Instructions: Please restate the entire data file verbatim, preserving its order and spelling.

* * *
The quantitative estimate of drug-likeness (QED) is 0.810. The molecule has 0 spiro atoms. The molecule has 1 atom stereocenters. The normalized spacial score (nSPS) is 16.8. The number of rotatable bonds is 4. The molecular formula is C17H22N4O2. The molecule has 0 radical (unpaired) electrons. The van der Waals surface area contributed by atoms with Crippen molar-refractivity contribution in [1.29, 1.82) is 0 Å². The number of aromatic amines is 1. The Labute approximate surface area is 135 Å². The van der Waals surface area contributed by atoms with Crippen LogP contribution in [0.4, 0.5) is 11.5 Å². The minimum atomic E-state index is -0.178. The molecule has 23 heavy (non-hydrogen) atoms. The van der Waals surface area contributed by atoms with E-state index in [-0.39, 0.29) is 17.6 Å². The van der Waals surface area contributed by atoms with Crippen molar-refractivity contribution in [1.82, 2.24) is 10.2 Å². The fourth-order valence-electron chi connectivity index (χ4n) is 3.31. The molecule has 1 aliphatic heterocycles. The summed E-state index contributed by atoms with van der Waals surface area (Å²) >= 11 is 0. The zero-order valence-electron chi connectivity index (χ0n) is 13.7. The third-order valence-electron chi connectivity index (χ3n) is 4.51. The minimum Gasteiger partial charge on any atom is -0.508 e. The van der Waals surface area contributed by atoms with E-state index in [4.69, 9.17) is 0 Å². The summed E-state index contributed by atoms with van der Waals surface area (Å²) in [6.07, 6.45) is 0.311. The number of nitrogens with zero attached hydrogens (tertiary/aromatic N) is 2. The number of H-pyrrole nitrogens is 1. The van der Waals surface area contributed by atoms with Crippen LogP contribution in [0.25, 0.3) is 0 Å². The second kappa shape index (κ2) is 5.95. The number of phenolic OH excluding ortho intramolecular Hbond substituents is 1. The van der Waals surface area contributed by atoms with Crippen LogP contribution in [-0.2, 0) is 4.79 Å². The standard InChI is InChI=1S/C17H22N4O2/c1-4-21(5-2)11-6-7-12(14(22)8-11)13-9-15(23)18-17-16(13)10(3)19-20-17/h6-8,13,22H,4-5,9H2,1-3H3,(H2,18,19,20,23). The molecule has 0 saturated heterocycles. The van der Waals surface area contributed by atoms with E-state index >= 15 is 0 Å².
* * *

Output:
The quantitative estimate of drug-likeness (QED) is 0.810. The molecule has 0 spiro atoms. The molecule has 1 atom stereocenters. The normalized spacial score (nSPS) is 16.8. The number of rotatable bonds is 4. The molecular formula is C17H22N4O2. The molecule has 0 radical (unpaired) electrons. The van der Waals surface area contributed by atoms with Crippen molar-refractivity contribution in [1.29, 1.82) is 0 Å². The number of aromatic amines is 1. The Labute approximate surface area is 135 Å². The van der Waals surface area contributed by atoms with Crippen LogP contribution in [0.4, 0.5) is 11.5 Å². The minimum atomic E-state index is -0.178. The molecule has 23 heavy (non-hydrogen) atoms. The van der Waals surface area contributed by atoms with E-state index in [-0.39, 0.29) is 17.6 Å². The van der Waals surface area contributed by atoms with Crippen molar-refractivity contribution in [1.82, 2.24) is 10.2 Å². The fourth-order valence-electron chi connectivity index (χ4n) is 3.31. The molecule has 1 aliphatic heterocycles. The summed E-state index contributed by atoms with van der Waals surface area (Å²) >= 11 is 0. The zero-order valence-electron chi connectivity index (χ0n) is 13.7. The third-order valence-electron chi connectivity index (χ3n) is 4.51. The minimum Gasteiger partial charge on any atom is -0.508 e. The van der Waals surface area contributed by atoms with E-state index in [4.69, 9.17) is 0 Å². The summed E-state index contributed by atoms with van der Waals surface area (Å²) in [6.07, 6.45) is 0.311. The number of nitrogens with zero attached hydrogens (tertiary/aromatic N) is 2. The number of H-pyrrole nitrogens is 1. The van der Waals surface area contributed by atoms with Crippen LogP contribution in [0.25, 0.3) is 0 Å². The second kappa shape index (κ2) is 5.95. The number of phenolic OH excluding ortho intramolecular Hbond substituents is 1. The van der Waals surface area contributed by atoms with Crippen LogP contribution in [-0.2, 0) is 4.79 Å². The standard InChI is InChI=1S/C17H22N4O2/c1-4-21(5-2)11-6-7-12(14(22)8-11)13-9-15(23)18-17-16(13)10(3)19-20-17/h6-8,13,22H,4-5,9H2,1-3H3,(H2,18,19,20,23). The molecule has 0 saturated heterocycles. The van der Waals surface area contributed by atoms with E-state index >= 15 is 0 Å².